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Healed Twins speedster Byron Buxton: ‘I’ve got no limit’

Healed Twins speedster Byron Buxton: ‘I’ve got no limit’


MINNEAPOLIS (AP) — An array of injuries was largely responsible for the blight on the first five years of Byron Buxton’s still-promising major league career, with surgery last fall to repair labrum damage in his left shoulder serving as the latest setback.

The most games he can get in this year for the Minnesota Twins? Sixty.

Such a milestone — even 50 games for the fleet-footed center fielder — would be a welcome development in this virus-shrunken season.

Buxton, who had the procedure on Sept. 10, worked his way onto a rehabilitation track that would have had him ready for the original opener on March 26. Four extra months to heal and train sure didn’t hurt.

“I’ve got no limit. I’m back to being myself and going out and playing the game the right way,” Buxton said on Wednesday, before the Twins played their first intrasquad game at Target Field, 16 days before they play the White Sox in Chicago to start the 2020 sprint.

The second overall pick in the 2012 draft has had his share of struggles at the plate, a pile of strikeouts that had little to do with health. He’s also had flashes of tantalizing production stopped cold by trips to the injured list.

Buxton batted .262 with 30 doubles, four triples, 10 homers, 46 RBIs and 48 runs in only 271 at-bats in 2019, with a career-best .827 on-base-plus-slugging percentage. He partially dislocated his left shoulder when he crashed into the outfield wall while making a catch on Aug. 1 and only rejoined the team as a defensive replacement and pinch runner, before the surgery was deemed necessary. Buxton won a Gold Glove in 2017, when he played in 140 games, the only season when he has appeared in more than 92 games.

Some of the absences have been because he was sent back to Triple-A for more hitting work, but since debuting in 2015 he has missed time with a sprained thumb, strained groin, strained wrist, broken toe and migraines. Last year, he also had a bruised wrist and concussion-like symptoms before the shoulder problem.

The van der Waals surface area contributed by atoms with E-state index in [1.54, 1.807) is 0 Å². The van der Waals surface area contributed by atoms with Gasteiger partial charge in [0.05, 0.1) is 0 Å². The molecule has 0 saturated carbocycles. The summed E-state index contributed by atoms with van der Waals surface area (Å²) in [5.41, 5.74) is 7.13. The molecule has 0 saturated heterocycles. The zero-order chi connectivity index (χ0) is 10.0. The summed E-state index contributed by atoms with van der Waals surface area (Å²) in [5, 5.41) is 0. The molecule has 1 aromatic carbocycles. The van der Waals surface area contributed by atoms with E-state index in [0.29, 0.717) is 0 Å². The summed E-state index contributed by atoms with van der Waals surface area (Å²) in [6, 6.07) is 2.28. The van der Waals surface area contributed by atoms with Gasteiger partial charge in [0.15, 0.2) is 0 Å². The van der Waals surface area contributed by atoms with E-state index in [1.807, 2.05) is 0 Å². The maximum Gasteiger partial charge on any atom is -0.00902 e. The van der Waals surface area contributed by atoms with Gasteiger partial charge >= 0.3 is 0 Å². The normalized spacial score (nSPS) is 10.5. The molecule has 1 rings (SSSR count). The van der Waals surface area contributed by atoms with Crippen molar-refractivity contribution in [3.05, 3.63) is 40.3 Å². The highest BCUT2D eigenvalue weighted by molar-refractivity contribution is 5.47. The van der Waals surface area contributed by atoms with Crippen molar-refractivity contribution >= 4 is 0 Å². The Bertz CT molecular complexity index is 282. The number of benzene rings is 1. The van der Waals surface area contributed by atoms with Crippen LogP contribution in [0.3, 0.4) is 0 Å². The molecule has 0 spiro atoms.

“Playing the outfield is definitely always a lot different without him beside me. He impacts the game on every aspect, I think, hitting-wise, baserunning, mentally too. Just to have him next to you on the bench is awesome,” right fielder Max Kepler said. “But his defense is like no other. I think the best I’ve ever seen. I’m definitely super excited to have him back on the field.”

The fearlessness with which he has patrolled center field has also, at times, contributed to his injuries. The Twins have worked with him on adjusting his approach to the wall to ideally minimize future collisions, and this winter he focused on jumping off two feet to seek more body control.

The extra down time also unfolded splendidly on the home front. His wife, Lindsey, gave birth to their second child, Blaze Jett, on July 3, a most appropriate name for one of baseball’s fastest players. The clever decision did not stem from bravado, Buxton said, but rather out of deference to their other son, 6-year-old Brix.

“It’s something Brix came up with. He kind of messed around with it for about six months, and it’s something we’ve liked, so we stuck with it,” said Buxton, who reported to camp a couple of days late to be with his family in Georgia longer.

Perhaps this abbreviated season will be the one when Buxton finally breaks out for the Twins.

“Each year, you get a little bit smarter and earn a little bit more experience. I’ve gained a little bit more confidence and am starting to be a little bit more within myself and know what I can and can’t do. That allows me to stay humble,” Buxton said. “I don’t get too high, I don’t get too low over having good weeks or having bad weeks. As long as you stay in the middle, it kind of keeps your mind mentally at ease.”

TOP PHOTO: FILE – In this June 5, 2019, file photo, Minnesota Twins’ Byron Buxton runs the bases after hitting a three-run home run in the second inning of the team’s baseball game against the Cleveland Indians in Cleveland. Buxton is among the players who probably benefited from baseball’s virus-induced delay. The oft-injured Twins speedster was coming off a major shoulder surgery. (AP Photo/Tony Dejak, File)

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